Painting an antagonist as a moral pollutant carries significant political advantages because a group of people who believe that their deeply held values are under threat will become extremely motivated to defend them. Unless everyone works together to defend against those who deliberately flout common morality, the very principles that define the community are called into question. Once a leader, whether Trump or Hammurabi, successfully persuades their followers that an opponent embodies this pollution, all that’s needed to trigger a hostile reaction is a passing reference to them — seeing a member of the squad speaking, say, or seeing a friend or relative retweeting them (“They’re even getting to my little cousin”). Trump and his team are aware of this: The Washington Post reported that one person close to the campaign said, “the general assumption with everything Squad-related is this helps shore up our base.”
Moreover, immorality contaminates whatever it touches. Psychologists have found that experimental subjects are hesitant to touch, let alone wear, a sweater they were told belonged to a murderer. They also found that this “moral contagion” also extends to a sweater designed but never touched by an immoral person. In the case of the squad, it extends to whomever a member of the squad endorses, to whichever legislation they propose, and to whatever causes they champion. This isn’t, of course, to say that the president’s attacks are in any way warranted, nor that both sides are equivalent in their behavior, but to demonstrate that this rhetoric can be effective regardless of the truth of the underlying accusations.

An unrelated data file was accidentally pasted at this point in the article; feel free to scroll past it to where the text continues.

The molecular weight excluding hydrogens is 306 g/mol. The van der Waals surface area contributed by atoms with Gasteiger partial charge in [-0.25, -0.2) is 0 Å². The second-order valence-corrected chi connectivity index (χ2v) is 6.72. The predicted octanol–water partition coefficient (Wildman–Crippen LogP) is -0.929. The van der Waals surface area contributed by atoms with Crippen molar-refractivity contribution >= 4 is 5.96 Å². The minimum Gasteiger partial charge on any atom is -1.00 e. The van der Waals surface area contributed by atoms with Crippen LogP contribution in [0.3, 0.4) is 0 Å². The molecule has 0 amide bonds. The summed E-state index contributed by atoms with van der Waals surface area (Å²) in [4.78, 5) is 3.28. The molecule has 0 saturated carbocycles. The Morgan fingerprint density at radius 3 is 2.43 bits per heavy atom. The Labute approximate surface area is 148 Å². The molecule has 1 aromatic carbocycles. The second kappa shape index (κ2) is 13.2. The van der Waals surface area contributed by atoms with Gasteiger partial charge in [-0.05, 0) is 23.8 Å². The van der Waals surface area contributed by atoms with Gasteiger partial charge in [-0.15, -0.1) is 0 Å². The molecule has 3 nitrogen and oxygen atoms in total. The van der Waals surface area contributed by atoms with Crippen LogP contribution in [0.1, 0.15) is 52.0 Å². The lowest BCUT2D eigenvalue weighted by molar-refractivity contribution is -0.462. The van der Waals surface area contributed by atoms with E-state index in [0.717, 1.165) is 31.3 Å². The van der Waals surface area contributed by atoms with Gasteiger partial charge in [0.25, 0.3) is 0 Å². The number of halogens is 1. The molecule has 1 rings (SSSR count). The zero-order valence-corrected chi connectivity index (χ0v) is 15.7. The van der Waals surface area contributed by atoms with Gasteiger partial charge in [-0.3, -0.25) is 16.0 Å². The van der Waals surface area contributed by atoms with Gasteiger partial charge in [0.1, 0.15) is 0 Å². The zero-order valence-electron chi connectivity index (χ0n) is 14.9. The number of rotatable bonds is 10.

Polling data illustrates the effect of moral contagion. One classic political example comes from surveys of voters who became less supportive of the Affordable Care Act when it was described by poll takers as Obamacare, even though the description of the policy was the same. In one CNBC poll, those who said they were opposed to the ACA rose from 37 percent to 42 perce